How to Expand Ultraman to the West
Guest contributor Christopher Taylor shares how Ultraman can expand for a Western audience.
Ultraman is a Japanese icon, often referred to as Japan’s Superman and is one of the cornerstones of the tokusatsu genre. Despite how ingrained the franchise is into the country’s pop culture Ultraman is a property that has failed to find traction in the West. This lack of expansion can largely be due to legal battles that Tsuburaya Productions, the owner of the franchise, have been tied up in for years. This changed months ago when Tsuburaya announced that they won their copyright battles and have teamed up with Starlight Runner Entertainment to help expand the brand into the international markets, with the possibility that a new American entry in the series will be made.
But how do you take such a storied Japanese property and successfully expose it to a Western audience? There are a few key areas that could prove vital in making Ultraman‘s expansion work.
Find The Right Platform
There are two digital platforms that could serve as Ultraman‘s gateway to Western notoriety: Netflix and VRV. Given Netflix’s multitude of original series from Japan, including the recent anime spin-off of the Ultra franchise called ULTRAMAN, it might seem like the best option. However, that constant glut of new-content is a double edged sword as several shows are given the chance to find success, but it’s a crowded field that causes a majority of the content to get buried.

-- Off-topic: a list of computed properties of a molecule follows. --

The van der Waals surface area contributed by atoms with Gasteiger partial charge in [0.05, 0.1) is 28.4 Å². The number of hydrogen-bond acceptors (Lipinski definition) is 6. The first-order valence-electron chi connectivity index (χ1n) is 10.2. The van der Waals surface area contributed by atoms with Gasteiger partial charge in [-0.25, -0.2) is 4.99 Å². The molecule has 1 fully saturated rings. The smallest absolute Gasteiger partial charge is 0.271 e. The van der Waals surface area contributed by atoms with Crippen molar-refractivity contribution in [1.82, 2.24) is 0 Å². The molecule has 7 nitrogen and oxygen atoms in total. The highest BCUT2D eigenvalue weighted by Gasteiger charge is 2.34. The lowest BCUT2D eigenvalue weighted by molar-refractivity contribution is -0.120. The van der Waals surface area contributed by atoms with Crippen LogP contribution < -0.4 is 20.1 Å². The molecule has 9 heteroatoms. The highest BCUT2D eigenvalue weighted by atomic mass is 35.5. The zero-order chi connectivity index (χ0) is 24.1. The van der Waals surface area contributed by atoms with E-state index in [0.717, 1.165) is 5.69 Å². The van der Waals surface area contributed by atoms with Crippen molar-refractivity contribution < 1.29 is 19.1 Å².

VRV’s status as an aggregation platform that houses many different networks may seem less focused than Netflix but it actually has a greater preexisting attachment to the franchise, with multiple Ultraman seasons already available on Crunchyroll. Another upside of going with VRV is that they can promote across all of the service’s channels with potential advertising opportunities including having the casts of the Nerdist, Roosterteeth, or VRV’s other partners react to various episodes of the franchise, directly bringing Ultraman to the attention of those varied audiences.
Tsuburaya Productions and Crunchyroll seem to have had some sort of falling out/lack of communication over the last year with some older Ultra seasons being pulled from the service and Ultraman R/B not getting a simulcast, which its predecessors Geed and Orb had received. If there is any trepidation on Tsuburaya’s end then they should reconsider these thoughts since Crunchyroll/VRV may be best available platform to distribute the brand and launch the eventual American entry on.
Embrace the Legacy
Tsuburaya loves leaning into the franchise’s over 50 years of history in Japan and there is no reason they should not continue that approach when entering Western markets. There may be some weariness in doing this since it could be intimidating to new viewers who do not have the generational attachments that the Japanese have, but the nature of the franchise should dissuade any doubts.